Mountain Bluegrass Band picks its way into local music
|Broke Mountain Bluegrass
Band members, from left, Robin Davis, Travis Book,
Andy Thorn and Rick Hauchman perform
a number at the Summit last Saturday night./Photo
by Todd Newcomer.
Although the name the Broke Mountain Bluegrass Band
may invoke visions of a shrouded mountaintop somewhere
in the hills of Kentucky, its meaning is actually a
lot more literal and a lot less romantic.
We were playing Frisbee golf, and I was talking about
how much money we didn’t have, and I said we
were just a broke mountain band,” said guitar
player Rick Hauchman.
Sitting on the floor of an empty rental house, members
of the five-man band sip cold Rainiers and discuss
their short history together, the best happy hours
for free food and future plans, which right now don’t
extend far beyond the next few weeks. For the past
month, two members have been couch-surfing at the home
of two other band members. Yet, with the lease up – and
some of them soon to be homeless – they are unfazed.
We’re playing in Santa Fe this weekend after
String Cheese Incident,” they say. From there,
they’re embarking on a mini tour of the West,
crashing or camping wherever the road may take them.
And if their nonchalance seems uncharacteristic of
a budding new band, perhaps it is because the Broke
Mountain boys know that, just like their happenstance
meeting, fate will take care of itself.
The newest addition to Durango’s bluegrass scene
came about last winter when Hauchman and banjo player
Andy Thorn were visiting from North Carolina on a ski
vacation. While here, they stopped into Canyon Music
Woodworks, the workplace of Anders Beck.
They came in the store, picked up instruments and proceeded
to rip the hell out of them,” said Beck, a dobro
player who also plays with local bluegrass band The
Salty Dogs. Impressed, Beck invited the two to get
together with himself and two of his bandmates, bassist
Travis Book and mandolinist Robin Davis.
We played music for the next 18 hours straight because
it was so fun,” said Beck.
The chemistry among the players was so strong that
before heading home, plans were solidified for Hauchman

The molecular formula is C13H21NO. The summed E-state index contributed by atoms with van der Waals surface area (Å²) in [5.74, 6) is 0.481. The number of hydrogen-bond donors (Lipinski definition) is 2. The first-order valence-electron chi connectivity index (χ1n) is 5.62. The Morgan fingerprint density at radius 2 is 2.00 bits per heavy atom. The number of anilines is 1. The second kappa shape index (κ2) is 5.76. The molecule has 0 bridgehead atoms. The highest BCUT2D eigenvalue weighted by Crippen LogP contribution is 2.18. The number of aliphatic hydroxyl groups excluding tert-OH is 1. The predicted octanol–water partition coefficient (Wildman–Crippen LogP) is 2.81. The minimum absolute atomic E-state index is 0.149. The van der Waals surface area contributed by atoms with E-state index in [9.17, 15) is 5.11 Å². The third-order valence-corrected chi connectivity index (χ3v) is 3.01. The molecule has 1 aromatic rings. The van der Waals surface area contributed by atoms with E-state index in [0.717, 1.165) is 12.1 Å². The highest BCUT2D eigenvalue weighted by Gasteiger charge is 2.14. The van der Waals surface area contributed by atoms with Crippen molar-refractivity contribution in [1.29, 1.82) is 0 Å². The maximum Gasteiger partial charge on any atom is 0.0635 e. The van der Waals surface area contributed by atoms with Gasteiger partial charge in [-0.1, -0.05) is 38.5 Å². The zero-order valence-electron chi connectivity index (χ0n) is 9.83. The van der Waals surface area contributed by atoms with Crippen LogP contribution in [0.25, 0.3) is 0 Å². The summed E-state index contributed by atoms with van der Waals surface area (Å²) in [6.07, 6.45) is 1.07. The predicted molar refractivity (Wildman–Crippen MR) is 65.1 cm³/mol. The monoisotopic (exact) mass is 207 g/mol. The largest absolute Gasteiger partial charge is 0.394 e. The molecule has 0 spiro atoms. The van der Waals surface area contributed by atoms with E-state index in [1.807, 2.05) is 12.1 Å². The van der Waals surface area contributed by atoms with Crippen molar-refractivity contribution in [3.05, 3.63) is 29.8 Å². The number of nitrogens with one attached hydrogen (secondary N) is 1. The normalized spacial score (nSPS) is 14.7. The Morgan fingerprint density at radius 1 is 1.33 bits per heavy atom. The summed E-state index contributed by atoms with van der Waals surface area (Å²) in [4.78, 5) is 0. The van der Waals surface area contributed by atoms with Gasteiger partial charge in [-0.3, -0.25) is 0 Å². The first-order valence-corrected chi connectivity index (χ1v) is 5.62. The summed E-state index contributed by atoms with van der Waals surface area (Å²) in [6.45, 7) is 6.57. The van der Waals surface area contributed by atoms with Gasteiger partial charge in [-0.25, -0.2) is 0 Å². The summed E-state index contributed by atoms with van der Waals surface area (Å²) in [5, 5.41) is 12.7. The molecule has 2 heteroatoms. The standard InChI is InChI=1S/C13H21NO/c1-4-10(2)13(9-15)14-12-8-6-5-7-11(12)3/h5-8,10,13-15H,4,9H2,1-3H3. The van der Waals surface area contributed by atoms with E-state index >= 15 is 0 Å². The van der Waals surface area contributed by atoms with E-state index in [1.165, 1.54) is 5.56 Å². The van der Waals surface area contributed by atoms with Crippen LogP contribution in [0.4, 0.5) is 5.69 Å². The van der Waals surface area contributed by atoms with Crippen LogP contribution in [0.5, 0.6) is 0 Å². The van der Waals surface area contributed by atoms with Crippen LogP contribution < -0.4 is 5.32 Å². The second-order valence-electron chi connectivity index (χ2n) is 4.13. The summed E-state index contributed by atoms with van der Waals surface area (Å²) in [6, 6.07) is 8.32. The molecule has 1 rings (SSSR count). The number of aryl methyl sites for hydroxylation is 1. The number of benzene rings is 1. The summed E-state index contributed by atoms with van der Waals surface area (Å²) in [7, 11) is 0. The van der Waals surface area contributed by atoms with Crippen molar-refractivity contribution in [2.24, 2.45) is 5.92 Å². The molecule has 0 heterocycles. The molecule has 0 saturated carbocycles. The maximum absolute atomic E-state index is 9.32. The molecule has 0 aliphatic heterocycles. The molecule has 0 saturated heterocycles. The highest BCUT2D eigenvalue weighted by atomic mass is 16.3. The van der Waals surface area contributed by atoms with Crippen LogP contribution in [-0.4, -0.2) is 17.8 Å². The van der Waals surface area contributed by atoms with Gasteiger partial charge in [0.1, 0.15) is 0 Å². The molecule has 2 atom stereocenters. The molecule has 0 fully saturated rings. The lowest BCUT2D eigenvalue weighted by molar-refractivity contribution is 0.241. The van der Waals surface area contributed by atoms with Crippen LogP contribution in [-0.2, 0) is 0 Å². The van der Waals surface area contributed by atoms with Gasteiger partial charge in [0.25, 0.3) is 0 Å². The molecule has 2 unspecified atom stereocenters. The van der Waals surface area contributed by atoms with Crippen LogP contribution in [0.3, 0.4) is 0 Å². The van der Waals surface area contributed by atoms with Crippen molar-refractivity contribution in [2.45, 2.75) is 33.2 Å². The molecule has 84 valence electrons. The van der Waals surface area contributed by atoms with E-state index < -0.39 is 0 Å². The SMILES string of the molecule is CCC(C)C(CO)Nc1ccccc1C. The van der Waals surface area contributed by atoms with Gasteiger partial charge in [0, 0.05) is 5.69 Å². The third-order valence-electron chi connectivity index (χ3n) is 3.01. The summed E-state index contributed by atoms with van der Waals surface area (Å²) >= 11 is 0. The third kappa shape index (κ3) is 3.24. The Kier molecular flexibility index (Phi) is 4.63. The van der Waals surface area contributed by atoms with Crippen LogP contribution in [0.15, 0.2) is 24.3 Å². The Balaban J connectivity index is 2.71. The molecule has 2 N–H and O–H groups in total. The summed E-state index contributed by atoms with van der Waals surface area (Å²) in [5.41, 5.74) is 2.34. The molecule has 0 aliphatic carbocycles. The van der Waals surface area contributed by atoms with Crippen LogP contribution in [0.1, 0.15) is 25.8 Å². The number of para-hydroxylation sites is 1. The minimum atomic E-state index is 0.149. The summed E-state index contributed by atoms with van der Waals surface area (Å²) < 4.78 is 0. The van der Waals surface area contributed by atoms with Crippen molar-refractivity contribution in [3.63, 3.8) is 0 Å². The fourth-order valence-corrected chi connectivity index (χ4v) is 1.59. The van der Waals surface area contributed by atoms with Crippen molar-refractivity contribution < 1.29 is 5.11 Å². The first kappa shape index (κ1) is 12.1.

and Thorn to return in the summer.
They thought we were going to suck because there’s
no good bluegrass in Durango, Colorado,” said
Beck, making a friendly jab at the blueblood mentality
of many East Coast pickers.
And then Travis sang ‘Blue Night,’” returned
Hauchman, referring to an old Bill Monroe tune.
When Hauchman and Thorn returned a few months later,
the good times continued at the quintet’s reunion,
which took place at a loosely organized bluegrass “retreat” held
in the Utah desert.
It was pretty magical, really,” said Beck. “We
didn’t really know how it would work, but by
the middle of the first song, we were all looking around
at each other going, ‘Holy shit.’”
All in their early twenties – with the exception
of Beck, the old man of the band at 25 – and
sporting the prerequisite rumpled college look, the
Broke Mountain boys look very much the average garage
band. Yet, their ease with each other and their instruments
is something found only in more seasoned bands that
have seen many miles together. Likewise, their well-honed,
time-honored sound is not exactly what one would expect
from such fresh faces. Adhering to the traditional
tenets of bluegrass ala Earl Scruggs and Monroe, they
prefer unplugged instruments and crowding around a
single microphone to wa-wa pedals and synthesizers.
The five of us around the mic, that’s what it’s
all about,” said Beck.
In fact, some members of the band admit to having no
exposure to popular music whatsoever.
I don’t even know what Phish sounds like,” said
Davis, whose father is a bluegrass musician in Pagosa
It’s true,” said Book. “If you put
Phish, Widespread Panic and the Dead on the radio,
he wouldn’t be able to tell them apart.”
And while many of today’s bluegrass musicians
are bending the rules, incorporating contemporary styles,
the Broke Mountain Bluegrass Band believes in staying
the high-lonesome road.
We always play old school stuff,” said Hauchman. “There’s
something to be said that the sound going in to your
instrument and the sound coming out is what it really
Beck also points out that this style of acoustic playing
leaves little room for error.
Every note you play is important,” said Beck.
The softspoken Davis sums it up best: “There’s
But even more so than their own convictions, the boys
of Broke Mountain say what really matters is how their
music is perceived by the listening public. And old-time
bluegrass, they say, is one of the only types of music
able to cross all boundaries.
It appeals to everybody, more so than any other music
I know,” said Book. “It’s just pure.”
And while there is no doubt that, despite their boyish
appearance, Broke Mountain is a band advanced beyond
their years, they do admit they have a bit of an image
At one of our shows these moms came up to us and said, ‘You’re
so cute,’” said Thorn, a music major at
the University of North Carolina. “We’re
not cute. We’re trying to be serious here.”
Yet, in local musical circles, they say they are gaining
respect. Book says the older, more experienced local
bluegrass players have been generous with their enthusiasm
The Durango bluegrass establishment has been extremely
supportive,” he said. “They’re stoked
about us, and it feels good.”
And feeling good, after all, is really what it’s
We thought it would be fun to get together, and so
far it has been, and it’ll continue to be,” said
As for the future, it is a subject the Broke Mountain
boys, in characteristic fly-by-the-seat-of-their-cargo-pants
attitude, don’t dwell on. They do know that come
fall, Hauchman and Thorn will be returning to North
Carolina, but they have a feeling Broke Mountain won’t
just be a summer fling.
It definitely won’t be the end,” said Hauchman.